Where the article falls short is in assuming everyone reading the blog here is familiar with the topics. Some background and explanation of what it means would have been helpful.
      notlob
  • RE: The Storm Worm would love to infect you

    To the author:
    Use short sentences.
    We are all smart, but expertise often/usually in another field, so don't be rude and speak in a language decipherable only to a narrow expert.
    If you want to be admired, and praised, explain the details, the implications and , for crying out loud, tell us what has to be done to avoid getting this infection. Otherwise, your whole blog is garbage and of no practical value.

    Don't be pissed at the criticism, correct your glaring shortcomings, emerge a better friend to the whole community.
    pessimist
  • RE: The Storm Worm would love to infect you

    This started as one of the worst blogs/threads I've seen on
    ZDNET, but became one of the best. Why?, because people
    didn't flame. rant or insult, instead they made cogent
    comments and suggestions. The author listened and
    responded. We all learned more. This is what we all need.
    Thanks to all contributors. Editors, please take note!
    TechTeach_z
  • The story isn't badly written, just technical

    I had no problem understanding it. I'm sure there are plenty of other sufficiently dumbed-down articles available on this topic on the web.

    -It says that Storm is back.
    -Storm is once again using SQL injection attacks, but unless you spoof a specific class of browser & OS, you won't really notice that a particular website has been tainted.
    -This current tack the Storm authors are taking on trying to infect users (by compromising SQL servers and attacking exploitable browsers that visit websites served by infected databases) isn't as targeted as previous approaches to spreading their malware where they sent malware-laden emails that were targeted to trick particular demographics.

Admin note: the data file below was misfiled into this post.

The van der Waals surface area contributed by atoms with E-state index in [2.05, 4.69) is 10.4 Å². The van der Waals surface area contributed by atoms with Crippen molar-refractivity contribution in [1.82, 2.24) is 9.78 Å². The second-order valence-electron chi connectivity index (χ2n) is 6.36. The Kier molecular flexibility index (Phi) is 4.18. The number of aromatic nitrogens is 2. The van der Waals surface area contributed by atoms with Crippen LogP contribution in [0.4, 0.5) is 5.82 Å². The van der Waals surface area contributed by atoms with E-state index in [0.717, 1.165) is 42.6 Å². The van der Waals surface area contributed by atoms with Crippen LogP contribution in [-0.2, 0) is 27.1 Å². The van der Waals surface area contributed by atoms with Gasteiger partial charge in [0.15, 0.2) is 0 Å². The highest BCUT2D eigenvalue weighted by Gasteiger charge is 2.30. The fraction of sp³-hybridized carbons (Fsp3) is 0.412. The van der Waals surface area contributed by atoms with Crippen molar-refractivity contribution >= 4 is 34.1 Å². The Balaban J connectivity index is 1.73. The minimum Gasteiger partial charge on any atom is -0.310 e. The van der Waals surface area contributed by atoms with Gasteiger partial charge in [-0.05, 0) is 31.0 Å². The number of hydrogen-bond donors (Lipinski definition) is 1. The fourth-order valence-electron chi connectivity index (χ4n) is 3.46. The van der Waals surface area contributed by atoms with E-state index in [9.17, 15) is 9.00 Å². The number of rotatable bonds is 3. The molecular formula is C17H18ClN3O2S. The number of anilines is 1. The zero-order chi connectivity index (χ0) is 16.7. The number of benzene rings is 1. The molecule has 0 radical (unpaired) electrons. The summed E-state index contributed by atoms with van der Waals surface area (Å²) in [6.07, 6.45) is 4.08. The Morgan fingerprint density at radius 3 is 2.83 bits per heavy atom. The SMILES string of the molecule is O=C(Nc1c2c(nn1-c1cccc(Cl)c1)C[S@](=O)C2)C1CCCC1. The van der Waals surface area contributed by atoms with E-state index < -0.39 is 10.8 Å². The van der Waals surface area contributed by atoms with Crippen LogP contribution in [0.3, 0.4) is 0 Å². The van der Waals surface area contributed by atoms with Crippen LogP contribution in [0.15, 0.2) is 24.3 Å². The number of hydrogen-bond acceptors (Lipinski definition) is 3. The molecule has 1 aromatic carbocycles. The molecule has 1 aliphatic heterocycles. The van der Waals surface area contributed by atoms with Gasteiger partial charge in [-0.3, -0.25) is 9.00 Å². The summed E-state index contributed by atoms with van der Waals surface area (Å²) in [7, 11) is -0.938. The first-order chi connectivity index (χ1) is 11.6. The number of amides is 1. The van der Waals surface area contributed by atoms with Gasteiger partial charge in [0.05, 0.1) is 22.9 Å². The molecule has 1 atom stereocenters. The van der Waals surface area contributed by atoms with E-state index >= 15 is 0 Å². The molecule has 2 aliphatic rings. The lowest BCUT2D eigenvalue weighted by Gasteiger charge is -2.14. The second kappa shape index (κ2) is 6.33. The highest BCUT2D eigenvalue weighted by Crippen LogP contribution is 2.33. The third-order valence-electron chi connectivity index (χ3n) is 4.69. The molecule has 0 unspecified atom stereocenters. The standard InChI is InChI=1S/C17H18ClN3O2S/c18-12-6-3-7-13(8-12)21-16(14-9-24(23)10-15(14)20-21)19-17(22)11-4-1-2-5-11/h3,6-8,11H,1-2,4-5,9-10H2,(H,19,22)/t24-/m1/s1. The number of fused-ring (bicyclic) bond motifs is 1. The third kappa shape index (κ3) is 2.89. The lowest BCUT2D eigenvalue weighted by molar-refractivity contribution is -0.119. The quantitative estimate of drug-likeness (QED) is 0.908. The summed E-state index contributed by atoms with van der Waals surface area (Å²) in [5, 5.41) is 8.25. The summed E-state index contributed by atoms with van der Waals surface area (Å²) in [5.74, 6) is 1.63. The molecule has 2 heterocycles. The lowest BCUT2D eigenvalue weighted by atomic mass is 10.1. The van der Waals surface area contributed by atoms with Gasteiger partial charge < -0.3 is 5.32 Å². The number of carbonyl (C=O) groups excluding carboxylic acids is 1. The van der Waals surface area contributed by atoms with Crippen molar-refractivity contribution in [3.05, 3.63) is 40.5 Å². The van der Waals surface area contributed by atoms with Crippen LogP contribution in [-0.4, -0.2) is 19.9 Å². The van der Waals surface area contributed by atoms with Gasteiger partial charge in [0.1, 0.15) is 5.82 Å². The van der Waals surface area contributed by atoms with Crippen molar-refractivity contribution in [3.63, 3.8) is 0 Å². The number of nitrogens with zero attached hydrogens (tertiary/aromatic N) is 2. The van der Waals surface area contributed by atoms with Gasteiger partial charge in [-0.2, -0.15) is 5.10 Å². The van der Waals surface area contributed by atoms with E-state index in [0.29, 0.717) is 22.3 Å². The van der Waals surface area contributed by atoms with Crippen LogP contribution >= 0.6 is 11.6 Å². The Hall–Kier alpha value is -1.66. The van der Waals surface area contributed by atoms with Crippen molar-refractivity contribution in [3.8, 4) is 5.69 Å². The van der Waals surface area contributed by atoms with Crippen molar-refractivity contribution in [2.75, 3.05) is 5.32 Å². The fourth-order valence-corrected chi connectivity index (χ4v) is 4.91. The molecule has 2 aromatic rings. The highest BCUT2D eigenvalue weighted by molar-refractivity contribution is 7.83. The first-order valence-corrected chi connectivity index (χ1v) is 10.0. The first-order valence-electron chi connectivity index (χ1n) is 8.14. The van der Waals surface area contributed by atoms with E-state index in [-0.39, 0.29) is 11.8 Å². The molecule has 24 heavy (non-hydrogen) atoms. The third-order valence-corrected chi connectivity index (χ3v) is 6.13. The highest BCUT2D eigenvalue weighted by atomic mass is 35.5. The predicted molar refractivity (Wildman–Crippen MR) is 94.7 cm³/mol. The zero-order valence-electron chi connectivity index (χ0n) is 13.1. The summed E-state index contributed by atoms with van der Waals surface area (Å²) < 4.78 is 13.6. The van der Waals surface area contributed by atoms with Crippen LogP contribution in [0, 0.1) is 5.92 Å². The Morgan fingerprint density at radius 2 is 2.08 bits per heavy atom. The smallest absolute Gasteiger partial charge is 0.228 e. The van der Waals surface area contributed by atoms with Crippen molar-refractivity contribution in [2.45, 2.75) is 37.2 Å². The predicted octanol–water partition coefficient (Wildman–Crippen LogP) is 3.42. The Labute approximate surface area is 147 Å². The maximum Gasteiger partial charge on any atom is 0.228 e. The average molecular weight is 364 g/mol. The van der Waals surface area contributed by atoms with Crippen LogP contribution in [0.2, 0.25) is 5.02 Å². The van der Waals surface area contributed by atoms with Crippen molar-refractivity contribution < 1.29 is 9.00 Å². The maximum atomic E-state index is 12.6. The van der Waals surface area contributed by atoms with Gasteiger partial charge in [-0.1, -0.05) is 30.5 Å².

-The previous distribution method for Storm had been malware-laden emails; this current approach is to host the malware in compromised databases on webservers, and to trick the gullible users into following a link to the malware.


    The grammar in this article is good, but a bit on the complex side. Not so complex that it should be difficult for a native English speaker. Those who have trouble with it for other reasons than failure to understand the terminology shouldn't be complaining about other people's writing, they should work on their comprehension skills.

    On a related note, I find it amusing how nearly all of the xenophobic kooks who spout off about English being the USA's official language seem to exhibit a profound lack of proficiency in English themselves.
    pyrr
    • English being the USA's official language

      Actually, English is not the USA's official language, rather, the language of the USA is "General American". The difference, perhaps, escapes many people, except if one happens to be English.
      http://en.wikipedia.org/wiki/Received_Pronunciation
      The most familiar and obvious is the emphasis on "r" at the end of words like "weather". The "r" IN ENGLISH is not pronounced, but it is in NA RP
      RP is a non-rhotic accent, meaning /r/ does not occur unless followed immediately by a vowel.

      http://en.wikipedia.org/wiki/General_American
      Mahegan